Every day, when the weather is reasonably nice, half-naked cyclists typically begin individual or group rides from the velodrome in Trexlertown, one of the nation's leading cycling meccas. They head into a region that is superb for riding, with hundreds of miles of sedate country roads, lovely scenery and a variety of terrain.
The plain folk remain fully clothed in solid colors and with head coverings, even when riding their own bicycles, in their horse-drawn buggies, or on foot — in keeping with the requirements in the Bible for "modest apparel" and "quiet spirit."
The "quiet spirit" provision, I suppose, is what keeps the plain folk from turning into homicidal maniacs, as happens with some other strict religious groups.
In any case, I have never heard the slightest objection from the Old Order Mennonite people of eastern Berks County, despite their almost constant exposure to the skin and garishly-colored spandex outfits of 20-speed bicycle riders.
Cyclists may get run over from time to time by cars, but not by buggies, and the plain folk do not behead them or otherwise engage in mass murder for violating dogmatic religious rules.
I did not immediately think of the plain folk when I read Sunday's story about the Gitmo 5, the five men accused of murder, terrorism and other crimes in connection with the Sept. 11, 2001, attacks on America. Their Nuremberg-style trial has begun before a U.S. military tribunal at the Guantanamo Bay installation in Cuba.
I usually have two intense reactions to stories about that case.
First, if the accused terrorists are found guilty, I'd be delighted to see them executed. I'd be even happier to see meaningful action taken against the vile society that nurtured and financed such monsters. (All five are from Saudi Arabia or its contiguous puppet states, as was Osama bin Laden.)
Second, I denounce the use of torture as a prosecutorial tool. We hanged the leaders of Germany and Japan as war criminals for such behavior after World War II, and I am disturbed by the message we are disseminating — that in a war setting, we have set a precedent by which our adversaries can argue it is acceptable to torture our military people if they capture them.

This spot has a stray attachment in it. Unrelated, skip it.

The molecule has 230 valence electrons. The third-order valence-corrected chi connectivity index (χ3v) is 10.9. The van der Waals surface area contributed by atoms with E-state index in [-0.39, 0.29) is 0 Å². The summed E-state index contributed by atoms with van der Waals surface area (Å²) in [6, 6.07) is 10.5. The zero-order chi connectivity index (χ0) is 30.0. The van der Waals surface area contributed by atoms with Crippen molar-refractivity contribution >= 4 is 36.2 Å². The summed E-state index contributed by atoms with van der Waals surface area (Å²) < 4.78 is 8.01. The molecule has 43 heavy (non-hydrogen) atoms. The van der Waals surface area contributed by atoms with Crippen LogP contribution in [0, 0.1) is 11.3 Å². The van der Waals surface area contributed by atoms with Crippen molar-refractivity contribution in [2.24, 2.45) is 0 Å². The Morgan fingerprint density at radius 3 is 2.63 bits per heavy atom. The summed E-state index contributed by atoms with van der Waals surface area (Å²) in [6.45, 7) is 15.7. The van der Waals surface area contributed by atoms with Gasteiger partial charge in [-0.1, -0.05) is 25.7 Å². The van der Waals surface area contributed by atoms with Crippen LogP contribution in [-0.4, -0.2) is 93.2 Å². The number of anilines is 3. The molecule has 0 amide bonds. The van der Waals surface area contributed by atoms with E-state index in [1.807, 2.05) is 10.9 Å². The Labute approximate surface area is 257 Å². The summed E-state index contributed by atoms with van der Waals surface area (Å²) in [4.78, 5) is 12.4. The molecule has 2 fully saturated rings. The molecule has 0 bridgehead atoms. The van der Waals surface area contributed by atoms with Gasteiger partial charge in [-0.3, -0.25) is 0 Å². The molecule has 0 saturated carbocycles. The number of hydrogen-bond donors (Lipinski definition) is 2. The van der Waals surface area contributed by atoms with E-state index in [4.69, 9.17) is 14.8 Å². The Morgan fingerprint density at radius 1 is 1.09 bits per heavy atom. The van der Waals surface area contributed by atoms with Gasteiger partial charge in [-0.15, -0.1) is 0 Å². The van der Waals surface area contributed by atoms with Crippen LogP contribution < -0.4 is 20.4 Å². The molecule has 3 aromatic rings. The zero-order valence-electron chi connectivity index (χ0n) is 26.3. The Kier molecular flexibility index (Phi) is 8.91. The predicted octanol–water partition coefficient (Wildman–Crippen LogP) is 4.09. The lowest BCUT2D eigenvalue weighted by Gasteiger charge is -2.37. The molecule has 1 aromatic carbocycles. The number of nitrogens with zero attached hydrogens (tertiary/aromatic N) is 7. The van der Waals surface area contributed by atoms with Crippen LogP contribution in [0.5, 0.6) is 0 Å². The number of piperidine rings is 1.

After that story ran, however, I received an email letter that made me focus on another disturbing facet of that trial.
Defense lawyer Cheryl Bormann of Chicago, the letter observed, "states that women attending the trial should dress in Arab garb, as to not offend the prisoners. How far is this country going to go to coddle these … bastards?"
"Good point," I responded by email to the letter writer, but he declined to verify his identity so I'll withhold it for now.
Sunday's story said Bormann "wore a black Islamic aba" to accommodate the dainty sensitivities of the defendants, and "some female soldiers and lawyers who came to court in skirts exposed too much leg and offended the religious virtues of the five defendants."
The distracted defendants include Khalid Sheikh Mohammed, the 9/11 plot's self-proclaimed mastermind, who also has bragged about decapitating American journalist Daniel Pearl in Pakistan. That, he said, was because Pearl was a Jew and was snooping into al-Qaida activities.
The story did not mention it, but Mohammed did not seem upset enough by risqué American outfits to prevent him from coming to the United States, prior to 9/11, to get a technical education that enabled him to engage in terrorism.
I differ from some of those who despise these accused terrorists in one way. I do not lump all Muslims into the same category because of the behavior of a few fanatics. History has seen at least as many "I'm doing this in the name of God" atrocities from members of Judeo-Christian culture.
It strikes me as incongruous, however, that a Chicago lawyer gets her nose out of joint over a woman in a skirt coming into the view of her holy client, while Old Order Mennonites manage to cope with the bare legs of cyclists every day.
"They tolerate it because they know it's a different people," said Marie Breneman of the Mennonite Information Center in Lancaster. She noted that sometimes she asks visitors participating in organized tours of Amish homes or shops to modify outlandishly revealing clothing. Otherwise, the plain folk tolerate visitors with aplomb, they way they tolerate gnats or bad weather.
"I am embarrassed for the people," Breneman said of the display of skimpy outfits, "because I know how offensive it is. [But] being the humble people they are, nobody speaks out about it."
I am embarrassed for segments of the human race who brag about being motivated by religion to engage in wholesale savagery, while spouting religious indignation over the sight of a woman in a skirt.
Paul Carpenter's commentary appears Sundays, Wednesdays and Fridays.